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This is today’s edition of The Download our weekday newsletter that provides a daily dose of what’s going on in the world of technology.

Elon Musk’s Neuralink hopes to test its brain implant in a human next year

Elon Musk’s brain-computer interface company Neuralink is planning to test a brain implant in humans in six months, the company has announced.

At a ‘show and tell’ event yesterday, Musk said that the company was in the process of submitting paperwork to the US Food and Drug Administration, which has the power to approve or deny the company’s application to start clinical trials in humans.

When Musk launched Neuralink in 2017, he outlined plans for “a high-bandwidth, long-lasting, biocompatible, bidirectional” brain implant. This brain modem, he claimed, could somehow allow humans to keep pace with artificial intelligence. Now, after years of delays and experiments on monkeys, he’s hoping to prove it can be safely implanted in humans.

Musk also announced that the company is working on repurposing the implant for two further parts of the body: the spinal cord, to potentially help to restore movement in someone who is paralysed, and an ocular implant to restore vision in people with sight loss. He demonstrated the latter product with a video explaining how a Neuralink implant had stimulated a flash of light in a monkey’s brain.

Antonio Regalado, our senior biomedicine editor, correctly predicted that a vision implant capable of generating images in an animal’s brain would make its way into the company’s presentation. Read why that matters—and what, in theory, it could mean for humans.

While everyone waits for GPT-4, OpenAI is still fixing its predecessor

Buzz around GPT-4, the anticipated but as-yet-unannounced follow-up to OpenAI’s groundbreaking large language model, GPT-3, is growing by the week. But OpenAI is not yet done tinkering with the previous version.

The San Francisco-based company has released a demo of a new model called ChatGPT, a spin-off of GPT-3 that is geared toward answering questions via back-and-forth dialogue. But while the conversational format allows ChatGPT to admit its mistakes, and reject inappropriate requests, it’s still far from perfect. Read the full story.

—Will Douglas Heaven

In defense of plastic (sort of)

Plastics have a bad reputation, there’s no denying it. They’re an environmental, climate, and public health disaster. But, simultaneously, they’ve brought down costs across industries and saved lives, thanks to their use in everything from medical equipment to electronics.

The question is, where do we go from here? Taking steps to cut down on gratuitous plastic use is a start, and finding ways to reinvent plastic recycling could also play a huge role in cutting down on its negative impacts. Among the most promising of these is chemical recycling, which, if chemists successfully pull it off, could allow us to handle different plastics using a single process. Read the full story.

Casey’s story is from The Spark, her weekly climate and energy newsletter. Sign up to receive it in your inbox every Wednesday.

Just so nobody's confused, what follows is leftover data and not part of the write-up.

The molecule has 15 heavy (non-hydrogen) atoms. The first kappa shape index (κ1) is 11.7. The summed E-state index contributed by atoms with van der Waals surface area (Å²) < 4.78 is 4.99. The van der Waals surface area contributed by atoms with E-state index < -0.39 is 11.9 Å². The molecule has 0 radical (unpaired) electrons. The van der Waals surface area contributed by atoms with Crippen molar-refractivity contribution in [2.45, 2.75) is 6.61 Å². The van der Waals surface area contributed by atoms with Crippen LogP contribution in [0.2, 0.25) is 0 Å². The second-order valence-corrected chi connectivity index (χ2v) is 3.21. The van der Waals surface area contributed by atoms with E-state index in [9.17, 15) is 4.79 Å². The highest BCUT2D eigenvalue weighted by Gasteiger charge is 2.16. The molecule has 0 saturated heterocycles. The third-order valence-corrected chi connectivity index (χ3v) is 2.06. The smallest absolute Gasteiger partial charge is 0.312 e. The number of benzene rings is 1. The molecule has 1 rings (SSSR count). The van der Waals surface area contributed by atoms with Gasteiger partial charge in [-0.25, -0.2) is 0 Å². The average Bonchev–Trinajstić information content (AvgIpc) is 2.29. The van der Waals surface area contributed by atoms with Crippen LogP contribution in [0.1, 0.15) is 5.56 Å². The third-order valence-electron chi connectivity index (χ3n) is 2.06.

The must-reads

I’ve combed the internet to find you today’s most fun/important/scary/fascinating stories about technology.

1 The European Central Bank thinks bitcoin is on its last gasp
It says the cryptocurrency is on “the road to irrelevance.” (The Guardian)
Sam Bankman-Fried has given another disastrous interview. (NYT $)
Unsurprisingly, he said his lawyers had advised him against speaking publicly. (Vox)
Times aren’t great for NFT artists right now. (New Yorker $)
It’s okay to opt out of the crypto revolution. (MIT Technology Review)

2 Chinese protests could be the beginning of the end for zero covid 
It is damaging the country’s economy, and much of the population has had enough. (Vox)
Xi Jinping has painted himself into a corner. (The Atlantic $)
Simply lifting the restrictions won’t magically return life to normal, though. (Wired $)

3 An American journalist is suing NSO Group
He and his colleagues allege they were surveilled using the company’s Pegasus spyware. (New Yorker $)
Password manager LastPass says some user data was exposed in a hack. (The Verge)
The war in Ukraine has shifted cybercriminals’ focus away from stealing money. (Economist $)
Google has blocked a Spanish hacking tool. (Wired $)
The hacking industry faces the end of an era. (MIT Technology Review)

4 San Francisco police can now deploy killer robots
They can kill someone in order to save the life of a civilian or an officer. (TechCrunch) 
The policy could easily end up harming the city’s most vulnerable people. (Wired $)

5 Children are still dying from TikTok’s blackout challenge
Parents feel the platform’s not doing enough to prevent other minors from copying the videos. (Bloomberg

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By: Rhiannon Williams
Title: The Download: Neuralink updates, and GPT-3 fixes
Sourced From: www.technologyreview.com/2022/12/01/1064016/download-neuralink-updates-gpt-3-fixes/
Published Date: Thu, 01 Dec 2022 13:50:00 +0000

Did you miss our previous article…
https://mansbrand.com/biotech-labs-are-using-ai-inspired-by-dall-e-to-invent-new-drugs/

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Finding value in generative AI for financial services

UBS report cover

With tools such as ChatGPT, DALLE-2, and CodeStarter, generative AI has captured the public imagination in 2023. Unlike past technologies that have come and gone—think metaverse—this latest one looks set to stay. OpenAI’s chatbot, ChatGPT, is perhaps the best-known generative AI tool. It reached 100 million monthly active users in just two months after launch, surpassing even TikTok and Instagram in adoption speed, becoming the fastest-growing consumer application in history.

UBS report cover 1

According to a McKinsey report, generative AI could add $2.6 trillion to $4.4 trillion annually in value to the global economy. The banking industry was highlighted as among sectors that could see the biggest impact (as a percentage of their revenues) from generative AI. The technology “could deliver value equal to an additional $200 billion to $340 billion annually if the use cases were fully implemented,” says the report.